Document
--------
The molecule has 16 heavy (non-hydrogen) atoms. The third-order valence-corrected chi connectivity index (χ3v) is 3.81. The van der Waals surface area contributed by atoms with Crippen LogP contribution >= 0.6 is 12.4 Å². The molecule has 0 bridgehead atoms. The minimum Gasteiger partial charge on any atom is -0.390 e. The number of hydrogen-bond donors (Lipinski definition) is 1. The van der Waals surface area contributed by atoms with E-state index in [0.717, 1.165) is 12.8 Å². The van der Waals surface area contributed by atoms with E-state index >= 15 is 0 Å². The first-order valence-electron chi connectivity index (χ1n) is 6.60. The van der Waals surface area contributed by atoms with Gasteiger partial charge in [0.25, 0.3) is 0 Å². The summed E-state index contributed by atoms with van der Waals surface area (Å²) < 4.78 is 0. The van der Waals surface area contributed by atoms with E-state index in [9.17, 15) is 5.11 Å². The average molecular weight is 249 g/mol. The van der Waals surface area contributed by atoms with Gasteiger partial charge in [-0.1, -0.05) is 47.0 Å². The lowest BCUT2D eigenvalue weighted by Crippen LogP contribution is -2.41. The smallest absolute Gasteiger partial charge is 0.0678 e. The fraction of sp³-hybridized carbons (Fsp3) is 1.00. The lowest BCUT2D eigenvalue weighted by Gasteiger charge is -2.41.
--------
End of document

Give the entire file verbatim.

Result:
The molecule has 16 heavy (non-hydrogen) atoms. The third-order valence-corrected chi connectivity index (χ3v) is 3.81. The van der Waals surface area contributed by atoms with Crippen LogP contribution >= 0.6 is 12.4 Å². The molecule has 0 bridgehead atoms. The minimum Gasteiger partial charge on any atom is -0.390 e. The number of hydrogen-bond donors (Lipinski definition) is 1. The van der Waals surface area contributed by atoms with E-state index in [0.717, 1.165) is 12.8 Å². The van der Waals surface area contributed by atoms with E-state index >= 15 is 0 Å². The first-order valence-electron chi connectivity index (χ1n) is 6.60. The van der Waals surface area contributed by atoms with Gasteiger partial charge in [0.25, 0.3) is 0 Å². The summed E-state index contributed by atoms with van der Waals surface area (Å²) < 4.78 is 0. The van der Waals surface area contributed by atoms with E-state index in [9.17, 15) is 5.11 Å². The average molecular weight is 249 g/mol. The van der Waals surface area contributed by atoms with Gasteiger partial charge in [-0.1, -0.05) is 47.0 Å². The lowest BCUT2D eigenvalue weighted by Crippen LogP contribution is -2.41. The smallest absolute Gasteiger partial charge is 0.0678 e. The fraction of sp³-hybridized carbons (Fsp3) is 1.00. The lowest BCUT2D eigenvalue weighted by Gasteiger charge is -2.41.